It’s all relative, apparently


new cousinsBarbara Wallraff’s May I have a word column in the Boston Globe tries to address It’s all relative. Specifically, what you call certain folks to whom you are connected. For instance, how do you “refer to your grandchildren’s other set of grandparents”?

Her favorite suggestion was “parallelogrands, ‘owing to the pairs’ literally parallel positions on one’s family tree. Variations might include parallelogramps and, well, parallelogram. Readers also recommended grandsisters and outlaws. A couple of decades ago, the wives of my wife’s brothers and I would refer to each other as the “outlaws.”

Wallraff’s readers contacted her to inform that “a Yiddish and Hebrew term for relationships of these kinds is machetun in the singular and machatunim or machetunim in the plural… Machetunim covers “all one’s relatives by marriage,” per the late New York Times language columnist William Safire, and its singular form can refer to a relative by marriage even as distant as “your spouse’s mother’s second cousin.” I LOVED Safire.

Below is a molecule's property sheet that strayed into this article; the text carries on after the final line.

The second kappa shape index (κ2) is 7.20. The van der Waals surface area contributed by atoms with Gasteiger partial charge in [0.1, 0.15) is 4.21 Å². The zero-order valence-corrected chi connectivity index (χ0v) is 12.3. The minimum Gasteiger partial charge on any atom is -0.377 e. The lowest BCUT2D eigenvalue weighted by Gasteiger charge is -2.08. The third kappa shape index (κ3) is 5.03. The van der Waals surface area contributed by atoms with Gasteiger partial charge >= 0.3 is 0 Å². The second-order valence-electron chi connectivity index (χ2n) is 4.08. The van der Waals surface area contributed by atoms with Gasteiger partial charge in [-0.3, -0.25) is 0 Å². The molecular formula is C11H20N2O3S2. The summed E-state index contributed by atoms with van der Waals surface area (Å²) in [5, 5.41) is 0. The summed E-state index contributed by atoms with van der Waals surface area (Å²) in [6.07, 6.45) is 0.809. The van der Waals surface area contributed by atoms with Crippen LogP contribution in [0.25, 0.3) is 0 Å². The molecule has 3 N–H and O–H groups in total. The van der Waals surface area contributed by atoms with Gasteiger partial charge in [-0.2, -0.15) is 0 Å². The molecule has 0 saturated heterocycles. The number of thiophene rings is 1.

The writer also discovered on her own “that Spanish has consunegros to describe some or all relationships of this kind, Italian has consuoceri, Greek symbethèra (or συμπεθέρα), Russian a gazillion specific terms categorized in a way I don’t understand, Tagalog magbalae, and English-speaking cultural anthropologists affines.”

Para, perhaps

Mushing all of these suggestions in my head, I think I’m going to opt for para- as a choice. It’s a nod to the parallelogram, but that has too many syllables! Para- means “alongside of”, or “closely related to”, among other things.